I'm of divided opinion on the clustering of good and bad events. On the one hand, I've lived through some pretty compelling real-life evidence for the Bad Luck Streak; on the other hand, I'm rational and objective enough to understand that at any given moment, there are people going through much worse for much longer who manage their troubles with relative equanimity, so attitude clearly plays a large role in determining what is 'good' or 'bad' (cf Anthony de Mello's Chinese farmer story*).
The more I read about Buddhism, and I haven't read much, the more I think they have something with this non-attachment thing. And a bonus-extra goodie with Buddhism (or Method acting, or talk therapy, or lots of other ways-in) is that you can benefit from its tenets (hey! that rhymes!) no matter where you step into the river. When you're feeling crappy and resistant or angry and resentful or joyous and light, you can examine why and, if you're honest about it (and when I say 'you', I mean 'me'), you'll probably learn something incredibly useful about yourself that you can apply not ony to alleviate your situation, but to do a quicker end-run around it next time.
What's tricky for me is that I usually don't feel much like dispassionate self-examination when I'm feeling good. Feeling good is the goal in this part of the world, with the added implication that feeling good as quickly as possible is even better.
Am I preaching? I don't mean to. This is about no one else but me right now, me not getting down with whatever is happening in my Now, me being crabby and cranky and resistant. Me willfully shifting my gaze from the undeniably good, The BF, my health, my friends, financial solvency, to fret over the shadowy parts that lie just ahead. Fear slips its cool, slippery tentacles around me, one by one, and starts to squeeze slowly, until I can't remember what it was like just to breathe easily.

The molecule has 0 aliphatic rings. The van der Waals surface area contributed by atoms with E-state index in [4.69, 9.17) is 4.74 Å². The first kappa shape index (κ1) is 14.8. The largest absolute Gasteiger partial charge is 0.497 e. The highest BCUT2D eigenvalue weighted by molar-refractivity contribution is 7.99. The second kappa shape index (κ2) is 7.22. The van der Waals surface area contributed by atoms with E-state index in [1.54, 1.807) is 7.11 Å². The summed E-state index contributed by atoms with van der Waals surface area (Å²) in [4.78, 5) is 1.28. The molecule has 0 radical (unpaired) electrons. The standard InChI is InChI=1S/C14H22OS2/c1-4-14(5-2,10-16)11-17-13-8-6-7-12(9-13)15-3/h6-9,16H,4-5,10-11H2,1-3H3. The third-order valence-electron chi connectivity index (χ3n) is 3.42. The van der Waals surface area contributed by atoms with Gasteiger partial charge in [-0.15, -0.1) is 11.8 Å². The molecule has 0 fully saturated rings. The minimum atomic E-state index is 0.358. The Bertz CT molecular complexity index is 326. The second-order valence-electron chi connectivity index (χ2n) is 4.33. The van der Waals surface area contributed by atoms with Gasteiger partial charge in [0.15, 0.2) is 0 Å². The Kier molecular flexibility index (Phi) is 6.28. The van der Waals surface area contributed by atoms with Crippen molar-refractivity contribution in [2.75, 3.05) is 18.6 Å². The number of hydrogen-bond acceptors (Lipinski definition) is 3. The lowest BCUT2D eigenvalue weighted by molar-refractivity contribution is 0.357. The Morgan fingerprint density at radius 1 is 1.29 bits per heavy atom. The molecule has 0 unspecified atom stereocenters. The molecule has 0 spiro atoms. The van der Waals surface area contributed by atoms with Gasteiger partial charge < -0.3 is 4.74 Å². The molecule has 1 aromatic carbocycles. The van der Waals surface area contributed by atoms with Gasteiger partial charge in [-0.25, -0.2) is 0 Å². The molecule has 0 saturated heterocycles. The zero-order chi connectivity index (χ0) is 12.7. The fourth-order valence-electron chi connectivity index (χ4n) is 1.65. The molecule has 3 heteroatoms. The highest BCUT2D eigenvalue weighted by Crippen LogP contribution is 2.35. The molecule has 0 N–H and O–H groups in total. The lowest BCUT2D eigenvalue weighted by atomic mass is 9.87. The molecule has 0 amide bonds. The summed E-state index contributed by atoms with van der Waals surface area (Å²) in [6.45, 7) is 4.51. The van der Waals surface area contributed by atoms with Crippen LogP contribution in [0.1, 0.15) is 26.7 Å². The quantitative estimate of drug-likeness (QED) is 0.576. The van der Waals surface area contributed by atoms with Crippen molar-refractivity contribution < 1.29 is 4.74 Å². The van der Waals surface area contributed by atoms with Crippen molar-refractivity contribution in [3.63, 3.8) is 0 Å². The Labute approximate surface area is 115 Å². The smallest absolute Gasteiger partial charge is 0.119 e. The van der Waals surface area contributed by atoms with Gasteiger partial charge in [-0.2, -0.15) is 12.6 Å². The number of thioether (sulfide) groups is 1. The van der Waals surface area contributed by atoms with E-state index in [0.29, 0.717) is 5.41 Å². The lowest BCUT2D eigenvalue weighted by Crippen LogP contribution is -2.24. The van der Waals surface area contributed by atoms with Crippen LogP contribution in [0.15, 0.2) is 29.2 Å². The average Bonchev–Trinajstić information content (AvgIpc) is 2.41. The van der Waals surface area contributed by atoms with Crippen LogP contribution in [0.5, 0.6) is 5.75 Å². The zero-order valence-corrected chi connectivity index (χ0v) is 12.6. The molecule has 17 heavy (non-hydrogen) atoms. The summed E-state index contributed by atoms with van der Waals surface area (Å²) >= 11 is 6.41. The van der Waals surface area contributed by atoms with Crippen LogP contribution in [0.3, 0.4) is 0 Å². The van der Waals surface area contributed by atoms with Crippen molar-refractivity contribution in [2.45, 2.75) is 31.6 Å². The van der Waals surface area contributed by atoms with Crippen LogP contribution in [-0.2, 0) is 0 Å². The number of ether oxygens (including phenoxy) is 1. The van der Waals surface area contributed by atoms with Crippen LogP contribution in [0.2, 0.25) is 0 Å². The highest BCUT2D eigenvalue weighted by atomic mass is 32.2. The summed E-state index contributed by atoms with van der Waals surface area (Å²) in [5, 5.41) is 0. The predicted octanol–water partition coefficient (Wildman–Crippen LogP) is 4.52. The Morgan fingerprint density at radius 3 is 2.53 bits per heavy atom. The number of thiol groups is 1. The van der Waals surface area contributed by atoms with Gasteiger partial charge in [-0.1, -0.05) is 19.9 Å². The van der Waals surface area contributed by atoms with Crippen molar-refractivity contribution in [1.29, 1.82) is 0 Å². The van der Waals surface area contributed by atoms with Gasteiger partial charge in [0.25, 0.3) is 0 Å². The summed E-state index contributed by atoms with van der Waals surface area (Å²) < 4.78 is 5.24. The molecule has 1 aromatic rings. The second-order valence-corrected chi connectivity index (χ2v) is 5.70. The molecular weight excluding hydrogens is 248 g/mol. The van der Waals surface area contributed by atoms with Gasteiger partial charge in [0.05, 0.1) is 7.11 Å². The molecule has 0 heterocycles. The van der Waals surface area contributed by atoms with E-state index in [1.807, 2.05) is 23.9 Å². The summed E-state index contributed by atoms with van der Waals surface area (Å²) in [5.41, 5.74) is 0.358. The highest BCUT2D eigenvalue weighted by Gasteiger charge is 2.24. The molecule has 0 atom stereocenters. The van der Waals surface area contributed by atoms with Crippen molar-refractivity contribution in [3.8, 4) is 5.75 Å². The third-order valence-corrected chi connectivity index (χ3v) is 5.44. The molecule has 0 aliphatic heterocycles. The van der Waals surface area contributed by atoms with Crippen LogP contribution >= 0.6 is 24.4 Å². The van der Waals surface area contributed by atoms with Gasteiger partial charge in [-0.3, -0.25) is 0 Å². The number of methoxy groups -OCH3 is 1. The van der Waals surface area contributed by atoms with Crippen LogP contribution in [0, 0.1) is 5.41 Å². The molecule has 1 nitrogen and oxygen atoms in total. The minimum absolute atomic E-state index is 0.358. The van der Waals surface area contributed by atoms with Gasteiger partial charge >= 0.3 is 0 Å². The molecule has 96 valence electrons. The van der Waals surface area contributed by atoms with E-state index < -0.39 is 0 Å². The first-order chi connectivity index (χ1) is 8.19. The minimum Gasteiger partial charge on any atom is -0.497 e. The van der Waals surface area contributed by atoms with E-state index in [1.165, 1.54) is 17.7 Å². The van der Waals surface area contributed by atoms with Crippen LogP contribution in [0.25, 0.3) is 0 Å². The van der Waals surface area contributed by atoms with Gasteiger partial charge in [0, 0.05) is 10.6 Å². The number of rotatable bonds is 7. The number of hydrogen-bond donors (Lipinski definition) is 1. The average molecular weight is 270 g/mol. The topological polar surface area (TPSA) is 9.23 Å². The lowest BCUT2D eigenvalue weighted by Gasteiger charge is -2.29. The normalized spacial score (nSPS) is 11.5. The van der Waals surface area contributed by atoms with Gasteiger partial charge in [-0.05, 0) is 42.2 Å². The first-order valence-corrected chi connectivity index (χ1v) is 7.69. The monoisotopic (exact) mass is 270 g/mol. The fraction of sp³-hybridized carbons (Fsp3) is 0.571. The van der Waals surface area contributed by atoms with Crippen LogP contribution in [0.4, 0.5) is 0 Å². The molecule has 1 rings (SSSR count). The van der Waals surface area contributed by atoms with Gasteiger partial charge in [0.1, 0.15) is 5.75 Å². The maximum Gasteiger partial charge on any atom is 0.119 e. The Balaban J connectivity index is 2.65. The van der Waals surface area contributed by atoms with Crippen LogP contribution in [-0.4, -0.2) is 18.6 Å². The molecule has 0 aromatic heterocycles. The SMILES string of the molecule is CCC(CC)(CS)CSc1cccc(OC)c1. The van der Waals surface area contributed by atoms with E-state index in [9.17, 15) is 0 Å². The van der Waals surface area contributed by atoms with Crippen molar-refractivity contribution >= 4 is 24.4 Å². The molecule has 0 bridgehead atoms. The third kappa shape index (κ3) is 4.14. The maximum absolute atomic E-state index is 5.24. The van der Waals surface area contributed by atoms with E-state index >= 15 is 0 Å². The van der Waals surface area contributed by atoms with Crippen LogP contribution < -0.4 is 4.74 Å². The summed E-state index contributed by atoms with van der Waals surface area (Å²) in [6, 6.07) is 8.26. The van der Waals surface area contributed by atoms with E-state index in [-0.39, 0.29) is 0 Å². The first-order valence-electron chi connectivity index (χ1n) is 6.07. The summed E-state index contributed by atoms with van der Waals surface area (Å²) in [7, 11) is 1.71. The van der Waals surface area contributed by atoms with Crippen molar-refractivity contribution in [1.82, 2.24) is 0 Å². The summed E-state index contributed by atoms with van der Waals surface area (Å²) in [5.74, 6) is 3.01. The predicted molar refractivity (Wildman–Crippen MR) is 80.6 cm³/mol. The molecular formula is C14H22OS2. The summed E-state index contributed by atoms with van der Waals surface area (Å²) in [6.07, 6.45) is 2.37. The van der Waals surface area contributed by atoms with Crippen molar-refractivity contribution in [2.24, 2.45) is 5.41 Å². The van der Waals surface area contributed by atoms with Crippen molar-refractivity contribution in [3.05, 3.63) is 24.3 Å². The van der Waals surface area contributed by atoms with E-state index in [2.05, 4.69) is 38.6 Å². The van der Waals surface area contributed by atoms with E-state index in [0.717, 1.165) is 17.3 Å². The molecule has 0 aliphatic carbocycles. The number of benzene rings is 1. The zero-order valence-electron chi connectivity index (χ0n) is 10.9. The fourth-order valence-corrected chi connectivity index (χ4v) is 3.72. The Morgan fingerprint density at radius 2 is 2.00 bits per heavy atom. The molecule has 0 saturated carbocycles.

Okay. I'm being a little histrionic for effect. Not that fear isn't doing its slippery, squeezy thing; it is and it probably always will. The difference between how it happens now and how it happened 20 years ago is that I've gotten a little better at recognizing it ("oh, that old thing") and understanding that (a) my hard-wired, primal reaction is not the only one at my disposal and (b) if I can keep it at bay, I will probably come up with one that will be far more useful for dealing with the situation at hand.
And so I add yet another category to the messy sidebar that communicatrix-dot-com seems destined to remain: fear. I've written about it before, of course, but I've always couched it in some more positive term: 'change' or 'life' or, let's face it, 'rants'. Sometimes, though, it's just plain fear, of moving forward, of what will happen next, of the coat on the chair that looks like a monster, and there may be value in calling that particular spade a spade.
Besides, 'negative'...'positive'...who's to say?
Putting aside the real horrors of the world (which are all and always too recognizable), there's a good deal of room for interpretation.
*It bears noting that both the title of this post and the Chinese farmer story come to you by way of my favorite ex-boyfriend, who has been nicknameless and seldom-mentioned to date, whom I now christen "The Whippersnapper" and to whom I say:
"Be careful what you wish for...Trevor."
PHOTO CREDIT: akoestner's "Bellagio Ceiling" copyright akoestner, via Flickr.